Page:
In what I can only describe as a complete relaxation of the body and mind, one cup of this coffee gets you to a happy place.

At least it does for me. More importantly, it gets you there very, very quickly. I would say less than five minutes after the first swallow.

And it’s perfectly delicious coffee. There is no cannabis taste at all.

But you feel the cannabis. I did drink the entire cup.

Each K-Cup contains 10 milligrams of THC. But don’t think, well, that’s like the content of the weed dad used to smoke. When you consume THC via edibles or, in this case, a beverage, the effects are hard and fast.

I bought the medium roast “Donut Blend” K-Cup by CannaCafe. While $25.99 for three K-Cups is a very steep price, I think I am going to try to always have one K-Cup on hand in the event of an anxiety or panic attack. Nothing I know of possibly could be more effective for breakthrough symptoms. Unless maybe a shot of valium into the buttocks.

Whatever you do, don’t drink one of these and go into the office! Or go anywhere at all!

I suspect my tolerance is relatively high, and yet I have to lie down. But for me, such deep relaxation is welcome. I will meditate or pray and play some music.

Have a wonderful day!

Editor’s note: I never made it to my iPad from my laptop to play the music. I fell back asleep and slept another two and a half hours. I am going to run the K-Cup through a second time AFTER I completes my errands. :-I highly recommend trying the K-Cups for breakthrough anxiety symptoms if you are a registered medical cannabis patient in your state.

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My Jack-in-the-Box trauma that almost nobody ever knew about

Photo courtesy Pixabay

In 1974, my dad hurled my toy Jack-in-the-Box at my mother.

He missed.

The Jack in the Box nailed me instead, in the crease of my nose, running into what’s now my laugh line on the left-hand side of my face.

In the 1970s, believe it or not, toy Jack-in-the-Boxes were made of metal, not plastic.

What I remember is staring into the giant mirror in the living room, screaming in pain, blood running down my face.

I never forgot this horrible memory. But I never processed it either.

I did tonight.

EMDR (eye movement desensitization reprocessing) is pretty amazing. One theory is that as you watch the light beam go back and forth, back and forth, REM sleep is initiated, allowing you to process those deeply embedded, disturbing memories that got stuck. The amygalda must deal with them or they can interfere with daily life later on.

I’m not going to get into my session, but being struck by that Jack-in-the-Box caused damage that never had been processed.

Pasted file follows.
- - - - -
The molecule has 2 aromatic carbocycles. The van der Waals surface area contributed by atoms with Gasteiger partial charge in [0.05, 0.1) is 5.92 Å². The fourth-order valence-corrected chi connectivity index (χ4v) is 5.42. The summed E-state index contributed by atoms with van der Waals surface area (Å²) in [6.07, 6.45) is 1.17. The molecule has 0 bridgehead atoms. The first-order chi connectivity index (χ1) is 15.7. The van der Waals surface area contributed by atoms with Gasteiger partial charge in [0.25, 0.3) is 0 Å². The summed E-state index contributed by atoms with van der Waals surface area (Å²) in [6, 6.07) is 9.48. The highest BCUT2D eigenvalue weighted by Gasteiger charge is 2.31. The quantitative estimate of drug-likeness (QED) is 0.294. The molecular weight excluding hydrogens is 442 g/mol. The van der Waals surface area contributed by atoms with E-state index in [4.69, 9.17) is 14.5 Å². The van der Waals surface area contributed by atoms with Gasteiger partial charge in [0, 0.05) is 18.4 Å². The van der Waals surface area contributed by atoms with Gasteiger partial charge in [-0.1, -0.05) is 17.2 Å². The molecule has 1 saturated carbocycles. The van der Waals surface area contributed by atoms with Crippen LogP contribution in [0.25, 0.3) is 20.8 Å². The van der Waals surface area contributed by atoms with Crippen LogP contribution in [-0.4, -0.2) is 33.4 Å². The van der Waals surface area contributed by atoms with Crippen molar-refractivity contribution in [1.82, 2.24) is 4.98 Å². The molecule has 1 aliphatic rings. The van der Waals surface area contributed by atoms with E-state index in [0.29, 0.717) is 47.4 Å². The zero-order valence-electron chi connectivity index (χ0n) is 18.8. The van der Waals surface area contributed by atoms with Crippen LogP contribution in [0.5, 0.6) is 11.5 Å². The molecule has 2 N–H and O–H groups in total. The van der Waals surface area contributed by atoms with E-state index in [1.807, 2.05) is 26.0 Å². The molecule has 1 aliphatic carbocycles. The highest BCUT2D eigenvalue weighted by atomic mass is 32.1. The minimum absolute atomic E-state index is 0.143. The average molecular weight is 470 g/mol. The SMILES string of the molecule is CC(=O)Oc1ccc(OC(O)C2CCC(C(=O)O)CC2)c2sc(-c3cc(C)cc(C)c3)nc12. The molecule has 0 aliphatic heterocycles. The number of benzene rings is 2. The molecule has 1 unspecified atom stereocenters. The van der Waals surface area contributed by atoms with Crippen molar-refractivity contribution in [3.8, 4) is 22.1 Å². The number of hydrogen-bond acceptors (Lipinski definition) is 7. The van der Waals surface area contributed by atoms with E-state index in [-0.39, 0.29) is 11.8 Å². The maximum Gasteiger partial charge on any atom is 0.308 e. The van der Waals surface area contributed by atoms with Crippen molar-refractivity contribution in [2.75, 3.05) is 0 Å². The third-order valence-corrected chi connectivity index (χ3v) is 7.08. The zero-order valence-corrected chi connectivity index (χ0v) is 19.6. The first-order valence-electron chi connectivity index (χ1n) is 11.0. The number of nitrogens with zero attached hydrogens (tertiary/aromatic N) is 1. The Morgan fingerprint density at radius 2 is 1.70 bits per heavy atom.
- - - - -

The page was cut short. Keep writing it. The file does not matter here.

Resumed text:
While the damage it caused has permeated my life in recent years, processing it tonight was easier than you might think. There were a few tears while some specific memories and “a ha!” conclusions bubbled to the surface.

But the “a-ha” epiphanies are liberating.

Domestic violence a cycle of meanness; kids lose

In a nutshell, tonight’s session pulled back the curtain in my mind shrouding the true impact domestic violence has on families. We hear over and over and over again how we end up choosing partners and relationships that mirror the dysfunction we grew up with.

But let me tell you something. Even when you work as a mental health writer, you might know that truth inside and out, front and back. But you probably don’t really understand it if it has profoundly impacted your life and you never have processed it. I had recreated those sorts of relationships with several people who no longer are in my life.

It’s a cycle of meanness. Words can be as bad as physical blows. Children always lose, and are left picking up the pieces just as I am now.

I hope they don’t wait until they are 47 years old to do it. But sometimes we don’t even realize those unprocessed memories are lingering. PTSD, obviously, is a huge clue.

Anger, jumpiness, fear, distrust of all, drug and alcohol abuse, and resentment all are classic signs of post-traumatic stress disorder. Remember, PTSD can happen to anyone.

If you have these symptoms, I urge you to seek treatment.

Deeper understanding, motivation of staying sober

I was asked tonight to rate how much I believed the statement, “I can live a healthy life.”

On a scale of one to seven, I listed it a seven.

I told my therapist I can only live a healthy life without alcohol.

I didn’t arrive at the conclusion though after sitting in a circle and being told I was bad. I’m not going to explain how I arrived at it with a much greater realization than I even had previously. It’s a personal process sifting through those stuck memories. Odd how they bubble up.  Tonight they had themes of alcohol and domestic abuse.

And 2 ½ years of solid sobriety on your own is a pretty incredible accomplishment. So, I know I had a pretty deep understanding that I was powerless over alcohol from the day I chose to make the effort to quit.

I have known that more than three years now, even if I have been taking an occasional sip again since mid-January — until 10 days ago.

This treatment is working for me. I wish I had not waited so long to start it.

Bio Jesus is God’s gift to us, after all. Holy cow, it’s good.

I’m safe at home now with Bio Jesus.

Anybody who relies on God and Jesus every single day as much as I do may also enjoy the Bio Jesus medical cannabis strain by Cresco Laboratories. Bio Jesus is an indica strain labeled “Rest.”

Who knows, maybe it works for heathens, too! I am just kidding. But maybe it does!

At any rate, after abstaining this weekend from the medicinal weed, today I was able to eke out enough greenbacks for a gram of Bio Jesus. It’s a bit pricey for sure, but now I understand why.